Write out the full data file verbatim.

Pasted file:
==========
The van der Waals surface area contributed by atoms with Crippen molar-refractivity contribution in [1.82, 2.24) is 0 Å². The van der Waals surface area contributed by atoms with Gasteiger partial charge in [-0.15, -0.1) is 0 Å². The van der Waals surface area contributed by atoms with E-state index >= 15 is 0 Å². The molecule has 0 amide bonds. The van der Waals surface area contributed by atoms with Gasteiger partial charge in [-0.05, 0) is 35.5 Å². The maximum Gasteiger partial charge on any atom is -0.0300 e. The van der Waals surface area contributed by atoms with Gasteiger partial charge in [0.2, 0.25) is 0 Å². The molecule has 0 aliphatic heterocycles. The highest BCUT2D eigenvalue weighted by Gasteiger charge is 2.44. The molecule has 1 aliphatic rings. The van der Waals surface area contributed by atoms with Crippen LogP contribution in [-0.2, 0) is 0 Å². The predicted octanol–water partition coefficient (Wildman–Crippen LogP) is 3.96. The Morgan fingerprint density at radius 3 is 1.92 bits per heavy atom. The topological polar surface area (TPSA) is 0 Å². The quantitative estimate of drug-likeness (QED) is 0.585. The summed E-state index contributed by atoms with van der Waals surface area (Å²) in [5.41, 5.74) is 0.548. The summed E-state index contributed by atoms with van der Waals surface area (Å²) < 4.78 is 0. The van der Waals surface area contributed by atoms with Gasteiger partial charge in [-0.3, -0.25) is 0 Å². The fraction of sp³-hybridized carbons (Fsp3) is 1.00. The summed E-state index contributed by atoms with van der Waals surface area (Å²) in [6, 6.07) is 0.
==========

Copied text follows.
The van der Waals surface area contributed by atoms with Crippen molar-refractivity contribution in [1.82, 2.24) is 0 Å². The van der Waals surface area contributed by atoms with Gasteiger partial charge in [-0.15, -0.1) is 0 Å². The van der Waals surface area contributed by atoms with E-state index >= 15 is 0 Å². The molecule has 0 amide bonds. The van der Waals surface area contributed by atoms with Gasteiger partial charge in [-0.05, 0) is 35.5 Å². The maximum Gasteiger partial charge on any atom is -0.0300 e. The van der Waals surface area contributed by atoms with Gasteiger partial charge in [0.2, 0.25) is 0 Å². The molecule has 0 aliphatic heterocycles. The highest BCUT2D eigenvalue weighted by Gasteiger charge is 2.44. The molecule has 1 aliphatic rings. The van der Waals surface area contributed by atoms with Crippen LogP contribution in [-0.2, 0) is 0 Å². The predicted octanol–water partition coefficient (Wildman–Crippen LogP) is 3.96. The Morgan fingerprint density at radius 3 is 1.92 bits per heavy atom. The topological polar surface area (TPSA) is 0 Å². The quantitative estimate of drug-likeness (QED) is 0.585. The summed E-state index contributed by atoms with van der Waals surface area (Å²) in [5.41, 5.74) is 0.548. The summed E-state index contributed by atoms with van der Waals surface area (Å²) < 4.78 is 0. The van der Waals surface area contributed by atoms with Gasteiger partial charge in [-0.3, -0.25) is 0 Å². The fraction of sp³-hybridized carbons (Fsp3) is 1.00. The summed E-state index contributed by atoms with van der Waals surface area (Å²) in [6, 6.07) is 0.